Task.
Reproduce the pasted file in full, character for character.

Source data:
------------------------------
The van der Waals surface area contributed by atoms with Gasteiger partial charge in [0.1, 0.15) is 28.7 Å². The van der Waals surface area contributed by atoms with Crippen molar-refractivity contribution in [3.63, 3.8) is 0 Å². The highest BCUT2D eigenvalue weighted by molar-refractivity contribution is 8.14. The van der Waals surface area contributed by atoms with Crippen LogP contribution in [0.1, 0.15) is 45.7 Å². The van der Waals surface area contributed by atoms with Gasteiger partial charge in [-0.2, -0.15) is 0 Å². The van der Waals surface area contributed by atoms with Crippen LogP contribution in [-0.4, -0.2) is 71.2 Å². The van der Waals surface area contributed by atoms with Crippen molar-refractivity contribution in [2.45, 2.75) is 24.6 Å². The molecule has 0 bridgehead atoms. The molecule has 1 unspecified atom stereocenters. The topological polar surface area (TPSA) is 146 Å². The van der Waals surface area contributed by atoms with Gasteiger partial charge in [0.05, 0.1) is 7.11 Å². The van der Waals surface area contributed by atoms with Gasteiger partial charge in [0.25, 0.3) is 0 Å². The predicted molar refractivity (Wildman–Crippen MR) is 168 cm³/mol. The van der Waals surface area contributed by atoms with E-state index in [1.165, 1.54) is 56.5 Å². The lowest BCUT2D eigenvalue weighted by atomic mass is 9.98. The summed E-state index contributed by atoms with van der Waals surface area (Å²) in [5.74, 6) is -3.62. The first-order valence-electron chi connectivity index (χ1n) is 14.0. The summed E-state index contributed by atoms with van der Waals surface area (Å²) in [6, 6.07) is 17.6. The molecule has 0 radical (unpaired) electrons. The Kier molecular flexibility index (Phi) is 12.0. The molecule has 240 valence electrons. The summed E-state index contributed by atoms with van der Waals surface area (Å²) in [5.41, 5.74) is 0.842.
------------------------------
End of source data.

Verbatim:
The van der Waals surface area contributed by atoms with Gasteiger partial charge in [0.1, 0.15) is 28.7 Å². The van der Waals surface area contributed by atoms with Crippen molar-refractivity contribution in [3.63, 3.8) is 0 Å². The highest BCUT2D eigenvalue weighted by molar-refractivity contribution is 8.14. The van der Waals surface area contributed by atoms with Crippen LogP contribution in [0.1, 0.15) is 45.7 Å². The van der Waals surface area contributed by atoms with Gasteiger partial charge in [-0.2, -0.15) is 0 Å². The van der Waals surface area contributed by atoms with Crippen LogP contribution in [-0.4, -0.2) is 71.2 Å². The van der Waals surface area contributed by atoms with Crippen molar-refractivity contribution in [2.45, 2.75) is 24.6 Å². The molecule has 0 bridgehead atoms. The molecule has 1 unspecified atom stereocenters. The topological polar surface area (TPSA) is 146 Å². The van der Waals surface area contributed by atoms with Gasteiger partial charge in [0.05, 0.1) is 7.11 Å². The van der Waals surface area contributed by atoms with Gasteiger partial charge in [0.25, 0.3) is 0 Å². The predicted molar refractivity (Wildman–Crippen MR) is 168 cm³/mol. The van der Waals surface area contributed by atoms with E-state index in [1.165, 1.54) is 56.5 Å². The lowest BCUT2D eigenvalue weighted by atomic mass is 9.98. The summed E-state index contributed by atoms with van der Waals surface area (Å²) in [5.74, 6) is -3.62. The first-order valence-electron chi connectivity index (χ1n) is 14.0. The summed E-state index contributed by atoms with van der Waals surface area (Å²) in [6, 6.07) is 17.6. The molecule has 0 radical (unpaired) electrons. The Kier molecular flexibility index (Phi) is 12.0. The molecule has 240 valence electrons. The summed E-state index contributed by atoms with van der Waals surface area (Å²) in [5.41, 5.74) is 0.842.